What a relief to know that the central agent of the erotic act is our imagination rather than the toned abs we can’t ever quite seem to achieve. Fantasy is our very human ability to come back to something and forever change or relive it. Fantasy has the power to connect us to hope, playfulness, and mystery. I believe, if we didn’t have fantasy, we couldn’t live.

    Fantasy is a gift

    It can transform the traits that irk you – your shyness for instance – into something that you imagine turns someone else on. Or you can become all-powerful and confident – fearless and bold – in your fantasies.

    Fantasy allows us to bifurcate our inner blocks. The fears, anxieties and inhibitions that roil inside you can dissolve so that you can experience the joy of sexuality. The pitfalls of your relationship can be sidestepped in the moment of fantasy.

    Fantasy is an imagined place

    Does that mean that the fantasies that you have are what you really want to happen? Not necessarily. As we’ll discuss in detail next week, a fantasy is a game, an imagined place. Fantasies are different from what we want in the cold, harsh light of our daily reality.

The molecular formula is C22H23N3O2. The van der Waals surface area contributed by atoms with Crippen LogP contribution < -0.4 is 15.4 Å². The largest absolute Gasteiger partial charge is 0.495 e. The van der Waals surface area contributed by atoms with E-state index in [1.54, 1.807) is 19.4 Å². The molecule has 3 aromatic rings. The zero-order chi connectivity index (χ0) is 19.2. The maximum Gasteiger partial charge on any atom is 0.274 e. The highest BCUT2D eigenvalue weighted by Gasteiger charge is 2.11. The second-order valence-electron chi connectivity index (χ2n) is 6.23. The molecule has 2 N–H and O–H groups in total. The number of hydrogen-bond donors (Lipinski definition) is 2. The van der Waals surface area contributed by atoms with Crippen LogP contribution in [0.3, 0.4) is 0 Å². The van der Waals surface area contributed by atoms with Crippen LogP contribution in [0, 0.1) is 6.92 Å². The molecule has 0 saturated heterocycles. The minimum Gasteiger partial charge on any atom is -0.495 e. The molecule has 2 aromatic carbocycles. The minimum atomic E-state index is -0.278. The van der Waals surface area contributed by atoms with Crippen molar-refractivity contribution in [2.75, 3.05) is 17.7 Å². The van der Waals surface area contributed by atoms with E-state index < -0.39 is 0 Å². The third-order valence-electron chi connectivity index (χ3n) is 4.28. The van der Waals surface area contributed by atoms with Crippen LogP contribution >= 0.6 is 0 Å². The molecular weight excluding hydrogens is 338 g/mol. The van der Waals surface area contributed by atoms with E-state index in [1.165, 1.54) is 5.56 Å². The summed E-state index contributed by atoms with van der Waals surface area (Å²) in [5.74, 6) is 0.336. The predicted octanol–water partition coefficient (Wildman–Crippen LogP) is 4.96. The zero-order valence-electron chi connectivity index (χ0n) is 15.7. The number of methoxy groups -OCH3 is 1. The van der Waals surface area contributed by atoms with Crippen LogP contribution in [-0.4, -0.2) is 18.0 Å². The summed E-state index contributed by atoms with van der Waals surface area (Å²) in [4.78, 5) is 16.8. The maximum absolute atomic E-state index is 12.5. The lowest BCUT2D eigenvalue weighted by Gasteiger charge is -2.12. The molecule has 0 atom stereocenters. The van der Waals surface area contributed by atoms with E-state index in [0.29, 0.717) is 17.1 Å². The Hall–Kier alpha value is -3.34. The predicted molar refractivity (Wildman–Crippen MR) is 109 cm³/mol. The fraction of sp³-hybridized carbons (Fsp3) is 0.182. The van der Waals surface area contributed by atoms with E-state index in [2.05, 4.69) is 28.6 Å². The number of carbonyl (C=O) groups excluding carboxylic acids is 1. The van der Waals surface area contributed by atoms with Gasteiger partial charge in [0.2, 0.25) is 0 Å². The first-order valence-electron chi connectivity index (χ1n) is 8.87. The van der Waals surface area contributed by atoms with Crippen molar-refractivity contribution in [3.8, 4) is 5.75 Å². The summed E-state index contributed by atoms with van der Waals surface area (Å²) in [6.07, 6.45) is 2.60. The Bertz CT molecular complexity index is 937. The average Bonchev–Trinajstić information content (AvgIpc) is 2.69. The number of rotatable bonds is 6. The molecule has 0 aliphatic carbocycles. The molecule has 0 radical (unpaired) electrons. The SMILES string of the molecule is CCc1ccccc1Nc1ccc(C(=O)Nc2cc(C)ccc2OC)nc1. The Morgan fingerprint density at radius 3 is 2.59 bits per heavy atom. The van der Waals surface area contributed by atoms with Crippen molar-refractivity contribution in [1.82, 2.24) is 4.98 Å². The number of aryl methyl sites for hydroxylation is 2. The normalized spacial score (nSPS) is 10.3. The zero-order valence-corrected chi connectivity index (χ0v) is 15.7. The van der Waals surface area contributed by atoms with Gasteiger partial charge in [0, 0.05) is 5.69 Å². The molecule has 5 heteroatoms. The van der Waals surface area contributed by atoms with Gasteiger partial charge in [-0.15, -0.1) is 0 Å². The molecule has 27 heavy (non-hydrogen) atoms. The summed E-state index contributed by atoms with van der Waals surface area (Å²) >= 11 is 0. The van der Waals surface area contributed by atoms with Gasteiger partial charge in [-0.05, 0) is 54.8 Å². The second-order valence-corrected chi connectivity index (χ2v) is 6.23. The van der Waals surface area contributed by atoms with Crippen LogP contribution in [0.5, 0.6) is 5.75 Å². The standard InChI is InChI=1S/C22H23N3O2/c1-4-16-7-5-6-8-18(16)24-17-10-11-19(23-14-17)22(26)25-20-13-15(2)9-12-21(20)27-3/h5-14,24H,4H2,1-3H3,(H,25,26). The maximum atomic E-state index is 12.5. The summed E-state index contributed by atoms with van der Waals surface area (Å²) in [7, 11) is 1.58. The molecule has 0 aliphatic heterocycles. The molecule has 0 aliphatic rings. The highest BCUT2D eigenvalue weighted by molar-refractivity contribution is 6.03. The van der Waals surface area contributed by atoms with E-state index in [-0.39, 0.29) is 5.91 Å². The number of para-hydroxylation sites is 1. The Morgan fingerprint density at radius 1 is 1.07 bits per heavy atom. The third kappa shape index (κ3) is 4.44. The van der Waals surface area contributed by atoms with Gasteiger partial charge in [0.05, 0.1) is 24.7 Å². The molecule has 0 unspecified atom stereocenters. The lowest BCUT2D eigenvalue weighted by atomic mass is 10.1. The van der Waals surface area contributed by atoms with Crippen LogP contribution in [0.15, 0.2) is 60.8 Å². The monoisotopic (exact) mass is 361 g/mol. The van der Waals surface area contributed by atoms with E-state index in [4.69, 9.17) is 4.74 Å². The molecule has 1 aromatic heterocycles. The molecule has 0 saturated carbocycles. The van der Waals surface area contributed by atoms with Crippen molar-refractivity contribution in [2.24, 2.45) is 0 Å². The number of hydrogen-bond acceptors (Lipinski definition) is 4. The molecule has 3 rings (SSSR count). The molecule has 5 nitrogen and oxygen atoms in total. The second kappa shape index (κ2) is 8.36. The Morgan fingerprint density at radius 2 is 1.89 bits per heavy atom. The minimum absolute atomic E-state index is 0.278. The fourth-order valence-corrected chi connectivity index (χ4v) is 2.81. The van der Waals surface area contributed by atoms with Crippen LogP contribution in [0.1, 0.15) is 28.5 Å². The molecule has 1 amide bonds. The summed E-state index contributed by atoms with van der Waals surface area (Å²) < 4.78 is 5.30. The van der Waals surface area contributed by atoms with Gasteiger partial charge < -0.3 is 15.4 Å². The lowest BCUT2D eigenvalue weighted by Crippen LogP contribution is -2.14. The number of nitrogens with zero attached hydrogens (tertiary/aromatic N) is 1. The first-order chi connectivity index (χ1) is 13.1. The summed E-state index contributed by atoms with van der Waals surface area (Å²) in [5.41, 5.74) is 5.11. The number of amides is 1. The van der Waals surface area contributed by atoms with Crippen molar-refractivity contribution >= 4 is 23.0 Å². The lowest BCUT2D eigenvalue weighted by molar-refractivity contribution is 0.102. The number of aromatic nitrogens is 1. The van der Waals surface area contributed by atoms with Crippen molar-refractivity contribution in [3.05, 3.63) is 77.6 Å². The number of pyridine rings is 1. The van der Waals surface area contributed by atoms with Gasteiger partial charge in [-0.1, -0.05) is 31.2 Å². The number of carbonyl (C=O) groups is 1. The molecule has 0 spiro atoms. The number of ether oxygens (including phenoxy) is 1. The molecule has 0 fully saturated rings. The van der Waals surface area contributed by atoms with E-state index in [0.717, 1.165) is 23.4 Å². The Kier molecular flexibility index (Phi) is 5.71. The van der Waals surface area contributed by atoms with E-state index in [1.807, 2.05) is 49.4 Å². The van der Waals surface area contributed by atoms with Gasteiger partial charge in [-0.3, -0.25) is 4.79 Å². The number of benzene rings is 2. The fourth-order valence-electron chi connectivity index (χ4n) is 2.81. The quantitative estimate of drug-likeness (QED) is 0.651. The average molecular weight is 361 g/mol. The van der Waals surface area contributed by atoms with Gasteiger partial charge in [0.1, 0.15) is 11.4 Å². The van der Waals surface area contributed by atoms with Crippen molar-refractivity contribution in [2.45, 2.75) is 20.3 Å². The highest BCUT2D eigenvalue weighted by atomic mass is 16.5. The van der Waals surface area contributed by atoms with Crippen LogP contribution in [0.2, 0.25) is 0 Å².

If you know how you want to experience sexual pleasure, even if it’s simply the way someone strokes your hair, you are already in the realm of sexual fantasy. Embrace it.

    Let me know your thoughts about the definition of sexual fantasy. And look out for an upcoming post on how to deal with your partner’s unsexy fantasies.

    The post What You Don’t Understand About Sexual Fantasies appeared first on Esther Perel.